Gardening often resembles a random walk in which every turn in the garden reveals another opportunity to pursue or problem to solve. Today’s column follows that pattern with three current topics, unrelated except for being “on gardening.”
Sulfate of Ammonia
While clearing out “stuff” I found two 20-pound small bags of sulfate of ammonia fertilizer, which is 21% nitrogen, 24% sulfur and not much else.
Sulfate of ammonia is a long way from a complete fertilizer. It provides a rapid flush of growth and green color in foliage, and is often used on lawns. (I removed my lawn about twenty years ago.)
This special-purpose fertilizer also can be used to promote the growth of other plants, shrubs and trees in the garden, but it can over-stimulate plants, encourage tender foliage that insects particularly like, and in time acidify the soil. It should be used sparingly or not at all.
Another possible use of sulfate of ammonia would be to speed up decomposition in a compost pile: Washington State University researchers found that it would also lower pH (acidify) and raise available nitrogen. However, this is an inorganic salt, produced by combining ammonia with either sulfuric acid or gypsum and calcium carbonate. My garden is strictly organic, so I will either donate my stash to a lawn lover or dispose of it as toxic waste.
Seed & Bulb Exchange
Marina Tree & Garden Club will hold a Seed & Bulb Exchange at the Marina Farmer’s Market (at Reservation Road and Vista Del Camino) on Sunday, October 20th, 10:00–2:00.
Bring seeds, bulbs, tubers or root divisions to share or find something new for your own garden. The event welcomes both home-collected and commercial seeds, flowers, vegetables and California native plants.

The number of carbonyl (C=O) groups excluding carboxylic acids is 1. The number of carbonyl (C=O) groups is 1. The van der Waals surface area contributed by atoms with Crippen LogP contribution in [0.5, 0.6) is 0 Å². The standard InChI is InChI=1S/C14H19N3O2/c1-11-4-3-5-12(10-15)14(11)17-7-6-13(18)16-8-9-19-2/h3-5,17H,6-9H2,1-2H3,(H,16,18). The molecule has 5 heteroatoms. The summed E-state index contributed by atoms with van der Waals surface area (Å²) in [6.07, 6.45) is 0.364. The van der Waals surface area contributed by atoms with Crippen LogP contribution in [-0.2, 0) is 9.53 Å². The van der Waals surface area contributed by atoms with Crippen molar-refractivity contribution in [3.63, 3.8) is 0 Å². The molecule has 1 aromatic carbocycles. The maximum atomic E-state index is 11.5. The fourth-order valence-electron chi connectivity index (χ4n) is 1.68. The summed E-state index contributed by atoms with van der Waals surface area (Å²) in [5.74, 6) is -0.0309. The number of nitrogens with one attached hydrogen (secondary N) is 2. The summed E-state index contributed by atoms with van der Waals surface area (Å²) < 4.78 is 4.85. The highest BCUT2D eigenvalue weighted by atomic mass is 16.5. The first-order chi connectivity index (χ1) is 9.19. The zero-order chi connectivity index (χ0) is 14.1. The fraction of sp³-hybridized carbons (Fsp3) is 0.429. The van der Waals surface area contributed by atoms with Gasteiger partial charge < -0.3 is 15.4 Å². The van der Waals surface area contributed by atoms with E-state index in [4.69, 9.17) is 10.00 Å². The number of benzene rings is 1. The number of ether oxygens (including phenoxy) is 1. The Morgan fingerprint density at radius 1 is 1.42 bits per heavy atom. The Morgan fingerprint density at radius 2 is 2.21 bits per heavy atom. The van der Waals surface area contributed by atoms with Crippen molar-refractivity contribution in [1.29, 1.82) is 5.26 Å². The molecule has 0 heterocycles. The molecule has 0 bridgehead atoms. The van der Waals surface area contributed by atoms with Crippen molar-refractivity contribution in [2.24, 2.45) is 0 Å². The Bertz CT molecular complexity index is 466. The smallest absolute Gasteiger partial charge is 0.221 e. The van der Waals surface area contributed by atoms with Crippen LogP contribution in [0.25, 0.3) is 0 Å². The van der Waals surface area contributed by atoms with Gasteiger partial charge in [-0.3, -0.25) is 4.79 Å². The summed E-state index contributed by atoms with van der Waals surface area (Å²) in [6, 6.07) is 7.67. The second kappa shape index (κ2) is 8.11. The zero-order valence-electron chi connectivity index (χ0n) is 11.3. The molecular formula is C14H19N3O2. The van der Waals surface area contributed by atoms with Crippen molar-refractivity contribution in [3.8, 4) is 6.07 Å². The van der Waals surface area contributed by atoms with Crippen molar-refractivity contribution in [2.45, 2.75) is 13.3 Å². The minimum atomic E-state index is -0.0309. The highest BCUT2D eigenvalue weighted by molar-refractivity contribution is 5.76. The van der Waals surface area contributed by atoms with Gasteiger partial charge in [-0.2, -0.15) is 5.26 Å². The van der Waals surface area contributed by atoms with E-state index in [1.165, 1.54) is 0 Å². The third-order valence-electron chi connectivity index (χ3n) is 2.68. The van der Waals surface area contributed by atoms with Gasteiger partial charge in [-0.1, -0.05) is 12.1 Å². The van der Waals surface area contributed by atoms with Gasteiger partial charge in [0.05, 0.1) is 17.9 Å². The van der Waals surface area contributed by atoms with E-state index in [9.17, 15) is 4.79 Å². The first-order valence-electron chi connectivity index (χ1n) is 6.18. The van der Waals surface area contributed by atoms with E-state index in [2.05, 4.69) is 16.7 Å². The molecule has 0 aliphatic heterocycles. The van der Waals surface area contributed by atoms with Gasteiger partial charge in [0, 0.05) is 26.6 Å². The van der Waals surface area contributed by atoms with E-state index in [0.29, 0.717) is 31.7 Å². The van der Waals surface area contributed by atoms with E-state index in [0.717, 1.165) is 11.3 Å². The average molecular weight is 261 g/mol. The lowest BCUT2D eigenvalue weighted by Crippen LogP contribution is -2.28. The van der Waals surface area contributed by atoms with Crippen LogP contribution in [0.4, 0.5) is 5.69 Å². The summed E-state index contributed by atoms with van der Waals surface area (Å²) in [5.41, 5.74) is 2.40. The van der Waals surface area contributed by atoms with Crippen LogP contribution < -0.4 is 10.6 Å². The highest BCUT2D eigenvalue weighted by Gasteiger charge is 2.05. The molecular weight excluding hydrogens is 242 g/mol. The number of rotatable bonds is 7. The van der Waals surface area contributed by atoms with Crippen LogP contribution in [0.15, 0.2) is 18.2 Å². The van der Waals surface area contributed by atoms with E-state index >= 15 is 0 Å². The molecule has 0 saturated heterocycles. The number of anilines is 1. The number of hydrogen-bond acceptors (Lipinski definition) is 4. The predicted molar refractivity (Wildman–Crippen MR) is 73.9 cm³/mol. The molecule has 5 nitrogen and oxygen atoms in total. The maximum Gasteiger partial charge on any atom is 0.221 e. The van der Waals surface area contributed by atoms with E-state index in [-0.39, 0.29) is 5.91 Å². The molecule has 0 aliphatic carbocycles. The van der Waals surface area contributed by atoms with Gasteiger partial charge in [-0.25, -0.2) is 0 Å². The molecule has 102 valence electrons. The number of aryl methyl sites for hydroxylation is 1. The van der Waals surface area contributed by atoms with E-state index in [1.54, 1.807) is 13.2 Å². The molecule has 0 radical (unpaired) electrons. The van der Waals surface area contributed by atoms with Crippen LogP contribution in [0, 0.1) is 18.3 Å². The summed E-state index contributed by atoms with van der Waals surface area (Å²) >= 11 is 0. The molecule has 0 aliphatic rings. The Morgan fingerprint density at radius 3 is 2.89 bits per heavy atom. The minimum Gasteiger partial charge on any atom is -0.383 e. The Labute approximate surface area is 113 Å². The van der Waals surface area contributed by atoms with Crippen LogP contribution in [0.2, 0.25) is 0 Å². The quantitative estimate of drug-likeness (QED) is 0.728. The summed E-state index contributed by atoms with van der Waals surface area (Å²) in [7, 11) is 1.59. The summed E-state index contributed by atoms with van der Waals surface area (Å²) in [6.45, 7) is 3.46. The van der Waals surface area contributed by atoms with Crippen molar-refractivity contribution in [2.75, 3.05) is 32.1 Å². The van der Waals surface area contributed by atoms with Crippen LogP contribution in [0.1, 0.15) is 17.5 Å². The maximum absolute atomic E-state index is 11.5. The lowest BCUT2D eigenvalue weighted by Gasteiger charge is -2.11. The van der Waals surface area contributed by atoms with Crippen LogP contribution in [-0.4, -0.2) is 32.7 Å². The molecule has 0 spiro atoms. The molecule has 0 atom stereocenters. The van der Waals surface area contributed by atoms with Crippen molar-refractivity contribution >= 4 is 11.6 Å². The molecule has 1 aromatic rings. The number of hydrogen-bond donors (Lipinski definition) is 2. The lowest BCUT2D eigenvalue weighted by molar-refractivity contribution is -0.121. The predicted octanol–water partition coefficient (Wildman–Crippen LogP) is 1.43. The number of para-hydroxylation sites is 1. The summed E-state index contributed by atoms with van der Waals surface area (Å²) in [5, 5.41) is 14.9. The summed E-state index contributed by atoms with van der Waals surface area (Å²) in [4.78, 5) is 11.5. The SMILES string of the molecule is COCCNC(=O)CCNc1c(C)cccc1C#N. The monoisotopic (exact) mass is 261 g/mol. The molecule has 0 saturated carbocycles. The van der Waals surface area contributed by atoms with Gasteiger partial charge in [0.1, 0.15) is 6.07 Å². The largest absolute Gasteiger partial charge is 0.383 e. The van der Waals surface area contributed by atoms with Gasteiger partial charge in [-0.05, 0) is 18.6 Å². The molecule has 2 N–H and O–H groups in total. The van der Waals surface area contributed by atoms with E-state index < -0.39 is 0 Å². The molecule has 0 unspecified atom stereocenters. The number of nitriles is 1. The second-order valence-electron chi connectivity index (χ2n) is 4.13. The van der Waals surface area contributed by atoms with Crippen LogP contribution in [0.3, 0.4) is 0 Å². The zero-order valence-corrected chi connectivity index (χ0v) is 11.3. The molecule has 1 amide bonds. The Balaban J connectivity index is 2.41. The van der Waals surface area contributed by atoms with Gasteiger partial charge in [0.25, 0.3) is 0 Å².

Bring your offerings between 10:00 and 12:00. If possible, include the plant’s common or botanical name, blossom color and other information that gardeners like to know.
The Exchange is free and open to all, with or without items to share.
Bring a friend!
Swapping Flowering Vines
Years ago, I used half-inch copper tubing to build a trellis six inches wide and twenty feet high and attached it to an elevated deck. On this trellis I grew a common Woodbine Honeysuckle (Lonicera periclymenum), a woody twining climber. I became tired of this plant, but removing it was a daunting task.
Fortunately, a tireless student came to work in my garden and soon put the honeysuckle in the green waste. Then, at a Berkeley Botanical Garden sale, I found a Chilean Jasmine (Mandevilla laxa), a climber with beautiful, slightly fragrant blossoms and more than enough exotic appeal for this prominent trellis.
This image of the Chilean Jasmine blossom is from Annie’s Annuals, a nursery in Richmond, California that supplies retail garden centers, and also offers plants by mail.
Change can be refreshing!